The combination of ransomware attackers achieving their objectives, and the proliferation of these attacks targeting Australian businesses, has fueled the proposal of a controversial Labor bill that, if passed, would force Australian organizations to disclose whenever they pay a ransom.
The Ransomware Payments Bill 2021 instructs ransomware attack victims to contact the Australian Cyber Security Centre (ACSC), ideally, prior to making a ransom payment.
The goal is to mitigate compliance with cybercriminal demands by offering victims alternative options that may not have been considered. A desirable by-product of this assistance is to also provide law enforcement entities with intelligence that could help target criminal groups.
Details of interest include::
- The ransom amount being demanded (usually this will be a bitcoin amount)
- Cryptocurrency wallet details provided for the ransom payment
- Indicators of compromise
The proposed bill does not specify the ramifications of non-compliance, it simply promises that failure to notify the ACSC will attract a penalty.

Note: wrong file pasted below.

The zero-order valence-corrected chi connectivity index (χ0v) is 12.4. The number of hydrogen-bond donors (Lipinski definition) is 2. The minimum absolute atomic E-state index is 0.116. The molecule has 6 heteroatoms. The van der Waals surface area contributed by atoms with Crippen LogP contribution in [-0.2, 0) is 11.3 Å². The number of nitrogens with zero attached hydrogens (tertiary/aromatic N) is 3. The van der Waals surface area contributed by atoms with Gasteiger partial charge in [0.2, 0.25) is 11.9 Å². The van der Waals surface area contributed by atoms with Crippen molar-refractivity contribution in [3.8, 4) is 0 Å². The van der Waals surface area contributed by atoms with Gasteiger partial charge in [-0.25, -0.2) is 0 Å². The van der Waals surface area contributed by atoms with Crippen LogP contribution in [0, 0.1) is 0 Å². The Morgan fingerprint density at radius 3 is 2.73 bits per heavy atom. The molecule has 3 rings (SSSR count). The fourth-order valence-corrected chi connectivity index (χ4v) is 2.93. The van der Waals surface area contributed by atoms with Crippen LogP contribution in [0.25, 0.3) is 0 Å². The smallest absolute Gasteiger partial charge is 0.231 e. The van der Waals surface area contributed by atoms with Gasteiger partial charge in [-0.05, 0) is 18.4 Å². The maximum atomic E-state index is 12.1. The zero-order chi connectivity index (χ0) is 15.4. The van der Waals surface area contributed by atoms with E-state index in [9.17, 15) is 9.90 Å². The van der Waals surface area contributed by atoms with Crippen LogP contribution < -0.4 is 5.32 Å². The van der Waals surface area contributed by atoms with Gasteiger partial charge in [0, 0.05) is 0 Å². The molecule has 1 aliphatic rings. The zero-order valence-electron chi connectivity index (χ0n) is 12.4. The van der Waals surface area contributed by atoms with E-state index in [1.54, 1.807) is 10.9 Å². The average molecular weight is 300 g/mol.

How Can Australian Businesses Prepare for the Ransom Payments Bill 2021?
There's a significant probability that this bill, or a future modification of it, will pass. This is because Australia is currently reassessing its cyber resilience.
The 2020 cybersecurity strategy is being criticized for being vague and unambitious compared to the strategy launched by former Prime Minister Malcolm Turnbull in 2016. And currently, there are no clear cybersecurity standards for Australian businesses.
To prepare for such a bill, organizations should start strengthening their security postures to eliminate attack vectors that could facilitate ransomware injections.
This process begins with the implementation of the Essential Eight cybersecurity framework. The Essential Eight will become mandatory for all 98 non-corporate government entities, but the ACSC recommends all Australian businesses to adopt itç
The ACSC also warns that the Essential Eight should not be considered a comprehensive cybersecurity program, it's merely the minimum baseline of security. In addition to this, businesses must introduce additional cybersecurity solutions.
In addition to this, a reliable and accurate reporting process should be implemented to efficiently communicate ransomware attack details with the Australian Cyber Security Centre.